Thursday 14 November 2019

Woman hit by minibus wing mirror given court payout of €192,000

Life changing: Aideen O’Kelly, of Killester, Dublin, at the Four Courts during her High Court action. Photo: Collins Courts
Life changing: Aideen O’Kelly, of Killester, Dublin, at the Four Courts during her High Court action. Photo: Collins Courts

Tim Healy

A woman who was injured when she was hit by the wing mirror of a minibus as she crossed a road has been awarded more than €192,000 by the High Court.

Ms Justice Bronagh O'Hanlon said there had been "a stark transformation" in Aideen O'Kelly's working and social life since the accident and the 54-year-old woman's life is now "vastly different".

Ms O'Kelly, she said, was an expert sailor which she enjoyed at a very high competitive level three to four days a week during the sailing season, but cannot sail any more.

The judge said the woman had said she was significantly involved in sailing and racing and had sailed in national championships before the accident happened but after it she could not balance properly on a boat.

"Despite her stoicism, her daily living is not of the same quality as it was. She has to put up with imbalance, difficulty reaching items in her kitchen and difficulty in the normal day-to-day tasks," the judge said.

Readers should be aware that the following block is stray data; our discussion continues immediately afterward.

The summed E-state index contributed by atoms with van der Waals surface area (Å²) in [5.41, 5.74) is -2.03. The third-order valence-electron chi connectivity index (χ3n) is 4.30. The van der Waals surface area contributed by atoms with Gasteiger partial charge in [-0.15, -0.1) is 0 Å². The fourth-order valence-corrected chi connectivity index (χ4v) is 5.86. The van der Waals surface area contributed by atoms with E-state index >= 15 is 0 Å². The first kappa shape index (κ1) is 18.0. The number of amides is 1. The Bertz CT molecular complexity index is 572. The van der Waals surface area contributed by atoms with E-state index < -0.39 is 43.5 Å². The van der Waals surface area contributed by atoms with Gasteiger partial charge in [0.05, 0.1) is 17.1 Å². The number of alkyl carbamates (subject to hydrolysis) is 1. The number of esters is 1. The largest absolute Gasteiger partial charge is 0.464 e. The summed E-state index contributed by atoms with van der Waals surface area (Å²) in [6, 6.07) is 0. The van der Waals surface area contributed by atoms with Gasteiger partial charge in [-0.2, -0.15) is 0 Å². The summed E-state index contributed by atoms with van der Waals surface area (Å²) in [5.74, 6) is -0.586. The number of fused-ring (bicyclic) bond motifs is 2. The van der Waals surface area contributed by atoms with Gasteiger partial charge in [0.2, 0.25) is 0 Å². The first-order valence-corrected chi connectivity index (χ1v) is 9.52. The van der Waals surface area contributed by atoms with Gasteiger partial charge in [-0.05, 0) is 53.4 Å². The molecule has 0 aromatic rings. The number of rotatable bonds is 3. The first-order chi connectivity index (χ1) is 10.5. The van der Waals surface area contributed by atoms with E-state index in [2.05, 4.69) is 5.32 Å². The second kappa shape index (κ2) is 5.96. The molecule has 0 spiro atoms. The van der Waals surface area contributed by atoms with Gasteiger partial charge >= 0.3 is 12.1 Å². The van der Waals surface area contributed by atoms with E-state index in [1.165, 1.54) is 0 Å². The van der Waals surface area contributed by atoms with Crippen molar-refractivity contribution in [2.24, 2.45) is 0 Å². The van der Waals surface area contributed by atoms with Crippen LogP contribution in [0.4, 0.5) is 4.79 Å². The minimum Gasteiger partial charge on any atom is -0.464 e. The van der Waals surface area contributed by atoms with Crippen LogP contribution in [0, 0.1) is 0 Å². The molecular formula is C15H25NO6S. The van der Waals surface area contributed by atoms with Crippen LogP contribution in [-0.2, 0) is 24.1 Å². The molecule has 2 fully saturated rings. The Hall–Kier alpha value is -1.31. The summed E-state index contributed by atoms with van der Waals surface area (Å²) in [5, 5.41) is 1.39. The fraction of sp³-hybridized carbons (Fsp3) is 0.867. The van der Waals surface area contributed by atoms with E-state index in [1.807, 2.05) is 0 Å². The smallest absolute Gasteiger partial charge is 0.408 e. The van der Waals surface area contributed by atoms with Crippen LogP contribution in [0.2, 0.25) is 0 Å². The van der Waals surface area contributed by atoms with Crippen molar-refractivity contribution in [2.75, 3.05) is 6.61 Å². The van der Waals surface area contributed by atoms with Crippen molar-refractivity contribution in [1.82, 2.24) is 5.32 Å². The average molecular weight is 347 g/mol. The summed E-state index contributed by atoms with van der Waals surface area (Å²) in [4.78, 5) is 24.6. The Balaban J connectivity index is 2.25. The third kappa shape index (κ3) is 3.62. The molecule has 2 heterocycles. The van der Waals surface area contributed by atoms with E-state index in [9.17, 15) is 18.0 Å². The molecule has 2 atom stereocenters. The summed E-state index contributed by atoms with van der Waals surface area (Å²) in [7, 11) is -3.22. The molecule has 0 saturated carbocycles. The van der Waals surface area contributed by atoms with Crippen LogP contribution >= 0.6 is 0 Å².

Ms O'Kelly, a medical representative from Killester, Dublin, had sued Bus Éireann over the accident when she was knocked to the ground at Lough Atalia Road in the Galway harbour area on December 16, 2015.

Ms O'Kelly had told the court she was halfway across the road after 6pm when she saw the minibus just before she was hit on the right shoulder by the wing mirror of the bus which was turning in to the road.

As a result of the accident, the judge said Ms O'Kelly had to have surgery, had to wear a neck brace for 12 weeks and is left with a scar on her neck.

Liability was accepted by Bus Éireann during the hearing of the case, but it was contended Ms O'Kelly was also allegedly negligent.

Ms O'Kelly, the judge said, gave her evidence in a very clear and forthright manner without exaggerating her situation.

The judge found the Bus Éireann driver was "entirely negligent" in that he failed to keep a proper lookout and he failed to stay close enough to the left hand side in his own lane and he simply did not see Ms O'Kelly.

She was crossing at an entirely appropriate point and while it was dark, it was a very well-lit area.

Ms O'Kelly, the judge said, was lawfully present on the road having taken all appropriate precautions as she attempted to cross the road and that no liability attached to her.

Awarding a total of €192,573, Ms Justice O'Hanlon said while Ms O'Kelly had managed to resume work, she reported suffering from a lack of dexterity and feeling in her hands which causes problems putting on jewellery or opening jars.

The judge refused to grant a stay in the event of an appeal.

Irish Independent

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